The National Security Agency is designing a new $895.6 million supercomputing center that will be constructed at its Fort Meade, Md., headquarters over the next several years, Department of Defense budget documents reveal. The NSA’s new High Performance Computing Center, slated to be complete by December 2015, will be designed to with energy efficiency, security, and lots of “state-of-the-art” computing horsepower in mind, according to unclassified specs found in the documents.
* Power requirements are 60 megawatts
There is another supercomputer that is being completed, which shows that the higher power requirement of the NSA facility supports the estimation that the NSA is building an exaflop supercomputer. The IBM “Sequoia” BlueGene/Q supercomputer will be 20 petaflops and use 6 MW of power. It is scheduled to be delivered to the Lawrence Livermore National Laboratory in 2011 and fully deployed in 2012.
The NSA will be using ten times as much power as the Sequoia. The NSA would only need to have 5 times the energy efficiency for computing and they would be able to get to 1 exaflop.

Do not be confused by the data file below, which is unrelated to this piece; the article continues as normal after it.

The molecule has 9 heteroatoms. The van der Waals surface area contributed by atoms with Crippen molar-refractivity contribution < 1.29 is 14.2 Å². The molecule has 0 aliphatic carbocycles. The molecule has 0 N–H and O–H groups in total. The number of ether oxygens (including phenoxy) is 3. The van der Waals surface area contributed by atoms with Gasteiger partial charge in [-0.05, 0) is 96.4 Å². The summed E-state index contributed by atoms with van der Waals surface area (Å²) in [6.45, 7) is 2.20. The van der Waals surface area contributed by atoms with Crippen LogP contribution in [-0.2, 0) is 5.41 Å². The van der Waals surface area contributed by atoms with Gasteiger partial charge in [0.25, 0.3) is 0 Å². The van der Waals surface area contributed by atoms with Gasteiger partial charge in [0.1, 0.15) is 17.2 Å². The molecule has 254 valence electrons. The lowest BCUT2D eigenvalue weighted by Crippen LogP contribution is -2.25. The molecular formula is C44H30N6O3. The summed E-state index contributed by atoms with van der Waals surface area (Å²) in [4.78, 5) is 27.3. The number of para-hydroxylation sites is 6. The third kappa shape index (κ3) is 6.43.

The 2012 Sequoia design will perform 3GFLOPS/watt, about 7 times as efficient as the Blue Gene/P design it is replacing, and more than 5 times as efficient as the current (as of 2008) leader. So a 5 times gain in computing efficiency would be the normal amount of improvement. As part of Intel’s Tera-Scale research project, the Intel team produced an 80 core CPU that can achieve over 16 GFLOPS/Watt. That level of efficiency would almost be enough for an exaflop with 60 megawatts of power. The 2015 NSA machine will need about 17 GFLOPS/Watt to get to an exaflop.
UPDATE – Ten times the budget and ten times the power level could also accelerate the ZettaFLOP supercomputer to 2022. $9 billion and 600 Megawatts could do it. There would be a lot more project risk and construction schedule risk and the need for construction innovation.
NSA is requesting $84.7 million for its new High Performance Computing Center in fiscal 2012, including $35 million for planning and design. That will be followed up with a planned $399.9 million in fiscal 2013, and $431 million to complete the center in fiscal 2014.
In addition to the supercomputing center and a few non-tech related construction projects, the budget documents also indicate a $246.4 million 2012 request for NSA’s new cybersecurity data center under construction at Camp Williams, Utah and a $68.6 million request for a new generator at NSA’s communications intercept site at RAF Menwith Hill in England.